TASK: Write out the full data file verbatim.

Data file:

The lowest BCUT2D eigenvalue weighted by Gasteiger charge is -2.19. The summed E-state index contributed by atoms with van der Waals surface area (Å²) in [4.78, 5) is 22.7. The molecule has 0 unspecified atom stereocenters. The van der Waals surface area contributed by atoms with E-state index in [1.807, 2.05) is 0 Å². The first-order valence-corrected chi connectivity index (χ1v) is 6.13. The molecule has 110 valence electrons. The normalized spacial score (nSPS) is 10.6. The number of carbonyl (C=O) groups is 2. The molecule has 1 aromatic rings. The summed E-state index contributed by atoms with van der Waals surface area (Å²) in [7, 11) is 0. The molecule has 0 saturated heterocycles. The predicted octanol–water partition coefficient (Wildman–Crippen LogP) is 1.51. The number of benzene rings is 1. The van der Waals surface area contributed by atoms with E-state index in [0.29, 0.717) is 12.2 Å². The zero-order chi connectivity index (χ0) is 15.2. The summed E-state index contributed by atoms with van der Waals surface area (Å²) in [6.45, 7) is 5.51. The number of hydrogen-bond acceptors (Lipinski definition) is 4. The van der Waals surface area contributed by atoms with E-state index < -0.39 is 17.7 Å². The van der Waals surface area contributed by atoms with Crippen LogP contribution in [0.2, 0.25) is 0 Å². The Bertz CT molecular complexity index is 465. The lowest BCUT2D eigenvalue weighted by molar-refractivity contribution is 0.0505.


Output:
The lowest BCUT2D eigenvalue weighted by Gasteiger charge is -2.19. The summed E-state index contributed by atoms with van der Waals surface area (Å²) in [4.78, 5) is 22.7. The molecule has 0 unspecified atom stereocenters. The van der Waals surface area contributed by atoms with E-state index in [1.807, 2.05) is 0 Å². The first-order valence-corrected chi connectivity index (χ1v) is 6.13. The molecule has 110 valence electrons. The normalized spacial score (nSPS) is 10.6. The number of carbonyl (C=O) groups is 2. The molecule has 1 aromatic rings. The summed E-state index contributed by atoms with van der Waals surface area (Å²) in [7, 11) is 0. The molecule has 0 saturated heterocycles. The predicted octanol–water partition coefficient (Wildman–Crippen LogP) is 1.51. The number of benzene rings is 1. The van der Waals surface area contributed by atoms with E-state index in [0.29, 0.717) is 12.2 Å². The zero-order chi connectivity index (χ0) is 15.2. The summed E-state index contributed by atoms with van der Waals surface area (Å²) in [6.45, 7) is 5.51. The number of hydrogen-bond acceptors (Lipinski definition) is 4. The van der Waals surface area contributed by atoms with E-state index < -0.39 is 17.7 Å². The van der Waals surface area contributed by atoms with Crippen LogP contribution in [0.2, 0.25) is 0 Å². The Bertz CT molecular complexity index is 465. The lowest BCUT2D eigenvalue weighted by molar-refractivity contribution is 0.0505.